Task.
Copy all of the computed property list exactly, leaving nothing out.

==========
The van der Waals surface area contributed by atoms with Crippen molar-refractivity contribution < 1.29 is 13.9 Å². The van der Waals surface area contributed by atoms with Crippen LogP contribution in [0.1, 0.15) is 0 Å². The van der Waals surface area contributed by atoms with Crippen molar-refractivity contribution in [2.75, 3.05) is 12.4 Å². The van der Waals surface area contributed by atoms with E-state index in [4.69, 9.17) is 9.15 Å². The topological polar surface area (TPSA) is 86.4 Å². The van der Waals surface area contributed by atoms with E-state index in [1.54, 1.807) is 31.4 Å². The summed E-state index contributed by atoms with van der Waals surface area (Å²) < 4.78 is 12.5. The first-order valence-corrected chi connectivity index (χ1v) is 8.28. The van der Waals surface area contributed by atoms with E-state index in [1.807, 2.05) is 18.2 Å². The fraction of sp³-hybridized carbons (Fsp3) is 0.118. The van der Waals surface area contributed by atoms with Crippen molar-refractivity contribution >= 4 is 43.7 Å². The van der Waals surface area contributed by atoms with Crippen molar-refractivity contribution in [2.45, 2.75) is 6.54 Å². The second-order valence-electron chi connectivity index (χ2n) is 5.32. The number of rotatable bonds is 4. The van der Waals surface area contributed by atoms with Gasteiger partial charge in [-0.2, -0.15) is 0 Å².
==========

The van der Waals surface area contributed by atoms with Crippen molar-refractivity contribution < 1.29 is 13.9 Å². The van der Waals surface area contributed by atoms with Crippen LogP contribution in [0.1, 0.15) is 0 Å². The van der Waals surface area contributed by atoms with Crippen molar-refractivity contribution in [2.75, 3.05) is 12.4 Å². The van der Waals surface area contributed by atoms with E-state index in [4.69, 9.17) is 9.15 Å². The topological polar surface area (TPSA) is 86.4 Å². The van der Waals surface area contributed by atoms with E-state index in [1.54, 1.807) is 31.4 Å². The summed E-state index contributed by atoms with van der Waals surface area (Å²) < 4.78 is 12.5. The first-order valence-corrected chi connectivity index (χ1v) is 8.28. The van der Waals surface area contributed by atoms with E-state index in [1.807, 2.05) is 18.2 Å². The fraction of sp³-hybridized carbons (Fsp3) is 0.118. The van der Waals surface area contributed by atoms with Crippen molar-refractivity contribution >= 4 is 43.7 Å². The van der Waals surface area contributed by atoms with Crippen molar-refractivity contribution in [2.45, 2.75) is 6.54 Å². The second-order valence-electron chi connectivity index (χ2n) is 5.32. The number of rotatable bonds is 4. The van der Waals surface area contributed by atoms with Gasteiger partial charge in [-0.2, -0.15) is 0 Å².